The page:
Sleep experts are warning of an epidemic of sleep deprivation among school-aged children, with some urging educational authorities to alter school hours to allow adolescents to stay in bed longer.

Adequate sleep is the strongest factor in the wellbeing and mental health of teenagers, and a shortage is linked to poor educational results, anxiety and obesity, they say. The French education minister to push back by an hour the start of the school day to 9am for students aged 15-18 in Paris. ikutqq

It followed the publication in December of a study of teenagers in Seattle which found a “significant improvement in the sleep duration of students” after the start of the school day was delayed by almost an hour.

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“The Paris decision can only be a good thing for the children,” said Dr Neil Stanley, author of How To Sleep Well, who has noted increasing sleep problems in children and teenagers. “For the benefit of our children start times should be moved later, bringing them more in line with teenagers’ biological rhythms.”


Mandy Gurney, founder of Millpond Children’s Sleep Clinic, has seen a 30% rise in referrals of school-aged children in the last 12 months. Lisa Artis of the Sleep Council also said there had been a “noticeable rise” in sleep deprivation among school children. “A change in the school day would be beneficial to teenagers, but it would take a massive campaign for it to happen. The school day is designed to fit in with the standard working day.”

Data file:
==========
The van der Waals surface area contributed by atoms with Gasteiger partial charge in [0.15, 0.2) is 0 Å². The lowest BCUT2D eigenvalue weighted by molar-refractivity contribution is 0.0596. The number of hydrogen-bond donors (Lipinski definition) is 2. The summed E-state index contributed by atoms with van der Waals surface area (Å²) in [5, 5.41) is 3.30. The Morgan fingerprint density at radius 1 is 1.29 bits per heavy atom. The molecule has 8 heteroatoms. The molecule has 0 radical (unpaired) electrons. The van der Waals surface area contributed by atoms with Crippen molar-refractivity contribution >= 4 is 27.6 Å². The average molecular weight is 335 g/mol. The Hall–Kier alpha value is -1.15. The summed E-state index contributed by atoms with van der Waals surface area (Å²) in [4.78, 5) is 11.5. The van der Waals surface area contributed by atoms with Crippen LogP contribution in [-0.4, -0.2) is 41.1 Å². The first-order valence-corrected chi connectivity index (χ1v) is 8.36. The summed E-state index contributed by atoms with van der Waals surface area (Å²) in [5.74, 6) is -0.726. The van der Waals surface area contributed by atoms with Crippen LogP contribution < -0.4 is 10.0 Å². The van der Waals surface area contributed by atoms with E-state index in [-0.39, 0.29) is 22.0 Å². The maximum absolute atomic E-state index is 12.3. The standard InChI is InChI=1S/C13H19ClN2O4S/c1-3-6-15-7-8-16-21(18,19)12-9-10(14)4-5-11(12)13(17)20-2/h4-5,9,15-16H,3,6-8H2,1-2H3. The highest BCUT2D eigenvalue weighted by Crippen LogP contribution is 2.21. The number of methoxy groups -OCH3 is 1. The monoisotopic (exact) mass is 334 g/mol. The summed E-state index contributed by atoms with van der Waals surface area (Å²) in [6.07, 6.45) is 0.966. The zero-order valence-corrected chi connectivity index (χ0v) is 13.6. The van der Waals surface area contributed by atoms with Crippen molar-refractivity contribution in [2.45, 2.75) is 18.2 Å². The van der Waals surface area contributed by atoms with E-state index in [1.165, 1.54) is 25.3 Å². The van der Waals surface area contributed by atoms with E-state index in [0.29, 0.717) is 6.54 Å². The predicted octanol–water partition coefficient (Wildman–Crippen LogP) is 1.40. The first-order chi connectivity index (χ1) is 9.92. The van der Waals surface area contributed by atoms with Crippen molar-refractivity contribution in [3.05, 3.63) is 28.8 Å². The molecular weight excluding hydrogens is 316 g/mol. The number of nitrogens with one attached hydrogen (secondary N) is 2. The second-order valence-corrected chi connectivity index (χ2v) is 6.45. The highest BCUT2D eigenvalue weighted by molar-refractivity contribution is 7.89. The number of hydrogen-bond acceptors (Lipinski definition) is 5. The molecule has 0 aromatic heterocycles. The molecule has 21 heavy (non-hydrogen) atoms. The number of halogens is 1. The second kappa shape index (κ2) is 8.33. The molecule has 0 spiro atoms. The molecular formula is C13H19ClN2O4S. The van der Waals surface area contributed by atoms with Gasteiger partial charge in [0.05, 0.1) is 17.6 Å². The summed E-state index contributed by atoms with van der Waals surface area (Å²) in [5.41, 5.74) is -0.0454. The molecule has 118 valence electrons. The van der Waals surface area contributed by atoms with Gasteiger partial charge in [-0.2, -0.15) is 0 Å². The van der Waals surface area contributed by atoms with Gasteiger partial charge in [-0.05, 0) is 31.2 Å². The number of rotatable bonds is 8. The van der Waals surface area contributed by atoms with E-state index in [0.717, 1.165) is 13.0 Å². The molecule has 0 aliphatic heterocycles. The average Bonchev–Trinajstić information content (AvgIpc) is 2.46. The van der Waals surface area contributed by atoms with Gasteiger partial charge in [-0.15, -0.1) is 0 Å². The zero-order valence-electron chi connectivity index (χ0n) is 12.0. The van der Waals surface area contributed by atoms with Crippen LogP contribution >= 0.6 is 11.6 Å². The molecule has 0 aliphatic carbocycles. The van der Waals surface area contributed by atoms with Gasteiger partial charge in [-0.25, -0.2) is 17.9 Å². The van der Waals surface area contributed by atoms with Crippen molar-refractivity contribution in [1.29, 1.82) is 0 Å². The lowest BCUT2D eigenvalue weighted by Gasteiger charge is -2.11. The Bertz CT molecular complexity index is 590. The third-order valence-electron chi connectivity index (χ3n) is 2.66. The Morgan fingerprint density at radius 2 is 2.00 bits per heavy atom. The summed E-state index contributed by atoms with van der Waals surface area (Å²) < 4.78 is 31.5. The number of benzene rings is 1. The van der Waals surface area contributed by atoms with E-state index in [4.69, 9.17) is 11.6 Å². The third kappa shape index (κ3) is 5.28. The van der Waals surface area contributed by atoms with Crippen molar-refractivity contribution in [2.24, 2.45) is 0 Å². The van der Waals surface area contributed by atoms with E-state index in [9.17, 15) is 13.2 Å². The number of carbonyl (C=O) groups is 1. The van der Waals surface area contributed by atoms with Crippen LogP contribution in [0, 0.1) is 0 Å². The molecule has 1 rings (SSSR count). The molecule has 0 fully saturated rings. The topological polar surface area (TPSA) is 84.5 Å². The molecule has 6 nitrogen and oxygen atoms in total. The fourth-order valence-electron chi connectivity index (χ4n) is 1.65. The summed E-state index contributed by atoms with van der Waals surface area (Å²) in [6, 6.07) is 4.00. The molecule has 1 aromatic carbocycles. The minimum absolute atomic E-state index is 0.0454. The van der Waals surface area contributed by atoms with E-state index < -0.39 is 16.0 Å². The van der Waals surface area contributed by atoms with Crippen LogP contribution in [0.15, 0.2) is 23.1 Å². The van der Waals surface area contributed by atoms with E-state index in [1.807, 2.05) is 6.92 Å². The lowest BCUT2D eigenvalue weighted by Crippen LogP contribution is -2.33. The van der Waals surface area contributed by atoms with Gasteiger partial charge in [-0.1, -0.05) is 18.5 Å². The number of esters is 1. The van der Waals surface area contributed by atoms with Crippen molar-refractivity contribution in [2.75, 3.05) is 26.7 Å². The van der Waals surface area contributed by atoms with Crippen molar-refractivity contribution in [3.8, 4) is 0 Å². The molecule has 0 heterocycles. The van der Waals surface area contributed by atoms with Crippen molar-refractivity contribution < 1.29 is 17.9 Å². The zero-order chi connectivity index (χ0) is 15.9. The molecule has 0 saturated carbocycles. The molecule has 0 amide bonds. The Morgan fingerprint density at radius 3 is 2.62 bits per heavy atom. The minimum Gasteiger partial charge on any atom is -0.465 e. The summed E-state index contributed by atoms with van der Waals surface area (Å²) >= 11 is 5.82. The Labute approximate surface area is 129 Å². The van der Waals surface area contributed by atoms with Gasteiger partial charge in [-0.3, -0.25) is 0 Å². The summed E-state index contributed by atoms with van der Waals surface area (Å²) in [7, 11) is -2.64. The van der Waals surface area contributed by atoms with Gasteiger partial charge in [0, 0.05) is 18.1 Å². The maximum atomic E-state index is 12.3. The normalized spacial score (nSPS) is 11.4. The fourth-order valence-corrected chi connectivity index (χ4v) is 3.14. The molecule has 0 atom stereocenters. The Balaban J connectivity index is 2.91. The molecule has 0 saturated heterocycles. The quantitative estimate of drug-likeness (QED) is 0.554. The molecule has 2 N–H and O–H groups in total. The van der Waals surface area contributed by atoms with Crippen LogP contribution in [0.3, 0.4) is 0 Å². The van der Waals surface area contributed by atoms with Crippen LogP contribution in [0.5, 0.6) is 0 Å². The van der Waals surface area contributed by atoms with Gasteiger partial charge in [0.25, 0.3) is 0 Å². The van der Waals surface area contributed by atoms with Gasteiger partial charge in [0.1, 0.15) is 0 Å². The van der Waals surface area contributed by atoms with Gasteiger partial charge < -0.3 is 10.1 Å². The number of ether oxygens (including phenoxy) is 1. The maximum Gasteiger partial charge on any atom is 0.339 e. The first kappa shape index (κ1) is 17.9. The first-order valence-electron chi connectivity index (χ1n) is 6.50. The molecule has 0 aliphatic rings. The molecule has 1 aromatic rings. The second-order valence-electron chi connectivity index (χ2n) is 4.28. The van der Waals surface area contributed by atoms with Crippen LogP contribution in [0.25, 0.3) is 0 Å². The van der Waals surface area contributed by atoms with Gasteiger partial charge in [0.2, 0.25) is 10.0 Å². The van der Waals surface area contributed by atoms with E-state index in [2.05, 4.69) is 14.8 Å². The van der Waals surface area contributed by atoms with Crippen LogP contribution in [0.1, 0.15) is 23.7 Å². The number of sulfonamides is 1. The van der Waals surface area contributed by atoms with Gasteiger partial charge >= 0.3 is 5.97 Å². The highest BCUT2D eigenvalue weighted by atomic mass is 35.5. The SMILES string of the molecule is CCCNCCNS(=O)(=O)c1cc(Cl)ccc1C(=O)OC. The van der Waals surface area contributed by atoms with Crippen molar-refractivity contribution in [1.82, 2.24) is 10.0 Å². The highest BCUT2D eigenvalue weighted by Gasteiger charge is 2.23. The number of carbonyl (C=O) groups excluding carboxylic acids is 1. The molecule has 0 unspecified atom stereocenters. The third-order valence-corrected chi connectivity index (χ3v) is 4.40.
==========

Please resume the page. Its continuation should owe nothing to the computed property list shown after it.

School leaders are increasingly raising concerns about overtired children, both in secondary schools and the upper end of primary schools, according to James Bowen, director of NAHT Edge, an offshoot of the head teachers’ union.

But there was not enough “hard evidence” to justify the “drastic step” of changing school hours, he added. “The bottom line is that school leaders are very interested in any approach that may have a positive impact on pupils’ learning, but there are significant logistical barriers to changing the school day” especially for working families, he said.

The Education Endowment Foundation funds Teensleep, by Oxford and Durham universities. Teensleep wanted to evaluate the impact of a later start to the school day, but not enough schools signed up for a trial. Now it is examining the consequences of “sleep education” in schools, with the results due to be published in the spring.

Guidance in providing sleep lessons for pupils aged seven to 16 was rolled out to teachers last month.

Scientists say that humans’ circadian rhythms – the body clock that manages the cycle of sleep and wakefulness – change in adolescence. The cycle shifts two hours in teenagers which means that they are wired to go to sleep and wake up later. “It’s like they’re in a different time zone,” said Dr Michael Farquhar, a consultant in paediatric sleep medicine at the Evelina children’s hospital in London.

“We’re asking them to get up before their body clock is ready, because that’s the way the adult world works. So most teenagers end up sleep-deprived.”

Sleep is the “strongest predictor of wellbeing among teenagers”, said Russell Viner, professor of adolescent health at University College London and president of the Royal College of Paediatrics and Child Health.

He co-authored a paper, published in the British Medical Journal in November, based on a study of more than 120,000 15-year-olds which pointed to increasing evidence of the dangers of inadequate sleep.

“When we think about all the things parents worry about, the effects of sleep are about four times higher than the effects of smartphone use,” he said. “There is major development of the brain in puberty. We need to go back to basics: more focus on sleep, physical activity and diet.”

Farquhar said: “If we could rewire the world to suit teenagers, we’d see benefits. But there are practical difficulties in doing that. So, as a start, schools could not schedule double maths at 8.30am and perhaps make PE the first lesson of the day.”